Tuesday, December 02, 2008

In which Diamond escapes the house

Originally written yesterday.

As I begin typing this, Diamond is proudly licking the rainwater and grass residue off of his paws and he is clearly enjoying it, much to my aggravation.

Then, I turned to him and pointed to his nose and started to chant my usual mantra when he misbehaves: "You're short, your belly sticks out, and you're a terrible burden on your mudder!" However before I could speak, he sniffed my finger, and then gently nommed on it, snuggled it, yawned, and walked away. Clearly, the effects of my disciplinary techniques upon him are waning.

The other night I was settling in to write some blog entries. It was about a quarter after midnight. In fact I was just about to start writing the first "how-to" entry of leash, harness, and lead-training a cat. Diamond started running band-and-forth from the bedroom windows to the dining room window that sits behind me, something he does with a fair amount of regularity; we have a lot of rabbits in the neighborhood. Sometimes I look outside to see who he's obsessing about and sometimes I don't. He was behind me in the window and began chattering softley, so I decided to take a look. To my vague surprise it was a cat and not a bunny.

I got up, opened the window, and talked to her a bit. She was a pretty grey and white little thing, and I was pleased and surprised when she responded to my voice, indeed she was more interested in me than she was in Diamond. I wanted to see if I could get her into the house to check her out and give her some food, so I opened the door slightly and started talking to her some more. Diamond jumped down from the window sill, but I didn't believe that he would actually run out. Meanwhile, the kitty was coming right up to the door, clearly happy at being about to get some loving. Suddenly, Diamond shot between my legs, out the door and after the kitty, who ran away to the front of my apartment.

I stood there in shock for several long moments, in part, listening for Diamond. I couldn't ask my next door neighbor for help; she's afraid of cats, and I couldn't get upstairs to my new upstairs neighbor. I have his phone number but in my shock I couldn't remember what his name was. I tried to call Dorrie, but she had turned her phone off. The terrain in the front of my apartment is such that I wouldn't be able to travel on it safely in my wheelchair, and I was at too much risk of slipping and falling in my crutches. Finally I ran across the parking lot to my one neighbor I could get to. I felt terrible for waking her up so late, but if Diamond got into the street and didn't hear a car coming up behind him, that would be worse. It took her a moment to wake up and get up to speed with me, but then she joined me within a couple of minutes. I turned on all of the lights in my apartment, hoping that the light would make Diamond more reflective. She went down to the street first. I went to my bedroom and opened the window, where we could talk to each other.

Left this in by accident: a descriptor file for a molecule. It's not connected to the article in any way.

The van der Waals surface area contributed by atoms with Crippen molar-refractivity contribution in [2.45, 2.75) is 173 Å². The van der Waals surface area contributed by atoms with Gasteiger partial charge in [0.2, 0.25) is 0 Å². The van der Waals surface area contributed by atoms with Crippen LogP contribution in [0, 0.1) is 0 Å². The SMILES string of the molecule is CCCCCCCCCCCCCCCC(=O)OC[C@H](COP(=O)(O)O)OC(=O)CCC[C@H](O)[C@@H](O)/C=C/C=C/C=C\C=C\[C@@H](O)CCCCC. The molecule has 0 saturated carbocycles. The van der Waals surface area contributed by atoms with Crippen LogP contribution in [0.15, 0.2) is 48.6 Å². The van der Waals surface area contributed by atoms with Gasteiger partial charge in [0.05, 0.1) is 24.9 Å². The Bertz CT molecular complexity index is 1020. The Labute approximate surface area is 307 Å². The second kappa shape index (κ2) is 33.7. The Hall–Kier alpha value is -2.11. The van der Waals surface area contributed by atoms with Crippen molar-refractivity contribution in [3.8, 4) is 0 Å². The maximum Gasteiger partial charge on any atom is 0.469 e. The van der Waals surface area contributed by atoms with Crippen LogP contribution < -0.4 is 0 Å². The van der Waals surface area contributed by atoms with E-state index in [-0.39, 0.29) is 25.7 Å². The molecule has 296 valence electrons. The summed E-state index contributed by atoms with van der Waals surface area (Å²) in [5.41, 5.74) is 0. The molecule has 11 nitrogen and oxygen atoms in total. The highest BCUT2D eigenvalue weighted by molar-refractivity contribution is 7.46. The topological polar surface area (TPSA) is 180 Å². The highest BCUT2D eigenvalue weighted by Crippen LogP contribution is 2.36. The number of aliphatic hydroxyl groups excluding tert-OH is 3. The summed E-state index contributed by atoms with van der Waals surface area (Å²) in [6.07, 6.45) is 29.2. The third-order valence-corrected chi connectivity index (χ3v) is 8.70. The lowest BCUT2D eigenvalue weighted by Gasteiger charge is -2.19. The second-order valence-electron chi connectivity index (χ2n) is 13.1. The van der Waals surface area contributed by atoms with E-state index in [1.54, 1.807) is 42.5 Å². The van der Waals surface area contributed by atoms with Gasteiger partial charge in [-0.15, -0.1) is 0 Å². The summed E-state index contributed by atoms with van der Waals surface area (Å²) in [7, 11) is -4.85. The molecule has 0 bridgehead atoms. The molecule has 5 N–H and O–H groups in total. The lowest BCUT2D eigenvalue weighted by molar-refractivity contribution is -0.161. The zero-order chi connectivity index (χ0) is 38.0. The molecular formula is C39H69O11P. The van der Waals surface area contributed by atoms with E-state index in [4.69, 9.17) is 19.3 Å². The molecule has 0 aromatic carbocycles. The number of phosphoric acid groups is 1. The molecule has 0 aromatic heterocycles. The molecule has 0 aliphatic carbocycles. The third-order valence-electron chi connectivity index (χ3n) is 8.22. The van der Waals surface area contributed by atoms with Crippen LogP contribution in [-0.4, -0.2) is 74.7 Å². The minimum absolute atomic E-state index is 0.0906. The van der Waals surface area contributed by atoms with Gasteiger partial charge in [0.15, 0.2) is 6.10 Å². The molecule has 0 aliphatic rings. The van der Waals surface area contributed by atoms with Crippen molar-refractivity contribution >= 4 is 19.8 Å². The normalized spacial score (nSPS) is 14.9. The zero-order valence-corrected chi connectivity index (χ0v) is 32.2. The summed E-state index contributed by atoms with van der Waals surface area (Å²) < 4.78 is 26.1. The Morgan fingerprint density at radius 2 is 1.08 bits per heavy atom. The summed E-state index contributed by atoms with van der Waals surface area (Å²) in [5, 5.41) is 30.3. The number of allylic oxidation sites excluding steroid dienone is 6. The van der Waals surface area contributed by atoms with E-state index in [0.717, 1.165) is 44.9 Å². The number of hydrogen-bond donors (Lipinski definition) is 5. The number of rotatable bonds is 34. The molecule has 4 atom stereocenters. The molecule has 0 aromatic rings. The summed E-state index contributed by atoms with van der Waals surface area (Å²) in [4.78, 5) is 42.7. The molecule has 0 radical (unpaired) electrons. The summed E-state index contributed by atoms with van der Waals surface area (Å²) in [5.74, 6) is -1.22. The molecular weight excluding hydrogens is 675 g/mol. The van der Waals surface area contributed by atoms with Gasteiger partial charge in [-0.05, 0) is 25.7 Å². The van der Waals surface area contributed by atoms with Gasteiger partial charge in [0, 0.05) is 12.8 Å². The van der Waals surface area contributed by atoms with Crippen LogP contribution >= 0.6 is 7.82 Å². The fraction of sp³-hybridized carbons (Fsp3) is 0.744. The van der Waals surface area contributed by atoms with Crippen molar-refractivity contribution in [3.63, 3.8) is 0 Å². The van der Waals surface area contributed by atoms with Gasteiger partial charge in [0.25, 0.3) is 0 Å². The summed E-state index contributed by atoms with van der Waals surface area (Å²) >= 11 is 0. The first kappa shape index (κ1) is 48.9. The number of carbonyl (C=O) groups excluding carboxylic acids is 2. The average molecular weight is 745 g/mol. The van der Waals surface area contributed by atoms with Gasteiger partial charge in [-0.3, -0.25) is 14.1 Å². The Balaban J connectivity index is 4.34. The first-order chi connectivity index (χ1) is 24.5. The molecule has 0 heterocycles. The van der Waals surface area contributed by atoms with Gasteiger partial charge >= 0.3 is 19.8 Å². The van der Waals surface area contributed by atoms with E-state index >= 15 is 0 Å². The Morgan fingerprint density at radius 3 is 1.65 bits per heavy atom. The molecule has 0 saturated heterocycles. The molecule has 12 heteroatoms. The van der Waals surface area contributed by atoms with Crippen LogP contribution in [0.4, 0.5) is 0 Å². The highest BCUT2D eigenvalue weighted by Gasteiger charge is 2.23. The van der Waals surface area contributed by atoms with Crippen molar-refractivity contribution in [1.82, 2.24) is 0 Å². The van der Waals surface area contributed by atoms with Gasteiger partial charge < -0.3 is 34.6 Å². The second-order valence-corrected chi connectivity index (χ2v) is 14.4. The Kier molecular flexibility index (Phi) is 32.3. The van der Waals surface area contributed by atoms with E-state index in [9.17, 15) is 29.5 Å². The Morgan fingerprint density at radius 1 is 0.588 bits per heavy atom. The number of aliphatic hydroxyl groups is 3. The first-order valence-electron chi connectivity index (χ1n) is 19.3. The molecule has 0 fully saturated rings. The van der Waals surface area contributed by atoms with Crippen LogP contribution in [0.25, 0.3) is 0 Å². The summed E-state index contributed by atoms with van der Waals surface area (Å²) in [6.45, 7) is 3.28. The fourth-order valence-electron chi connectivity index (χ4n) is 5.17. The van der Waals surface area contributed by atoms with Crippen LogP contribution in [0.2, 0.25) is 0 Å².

I suddenly spotted Diamond less than five feet away from my window, and my voice started the kitty, who ran away from my window and into the bushes. Diamond followed her more slowly, seeming to hesitate between following her and coming to me. I let my friend know where he was, and began pressing my hand against the window screen, making the stop-sign symbol that I had learned to train Diamond to recognise as "sit." The kitty seemed frightened by my friend, and ran away across the street. I was terrified that Diamnd would follow her, but it didn't happen. Diamond saw the hand, walked a couple of feet, chuffed in displeasure... and sat. Meanwhile, I guided my friend towards him. She was able to sneak up behind him and scoop him up. Diamond was surprised, but he also likes being carried by people who know how, and I clearly saw him make a contented face as she began to carry him around to the other side of the apartment.

She brought him in and we chatted a couple of minutes in which I thanked her profusely, and then she gratefully went back to bed. I posted briefly to LJ as you saw, ate some soup, and then crashed heavily in relief. Diamond doesn't appear to understand that he had done anything wrong at all. That'll be the last time for some time that I open the door to a strange animal without putting him on leash first, until he can show me that he isn't going to go gallavanting off without permission.

Sign language saves the day! ~Le flop.~

1 comment:

Rebecca said...

My cats tell me it is never the kitty's fault, always the human's.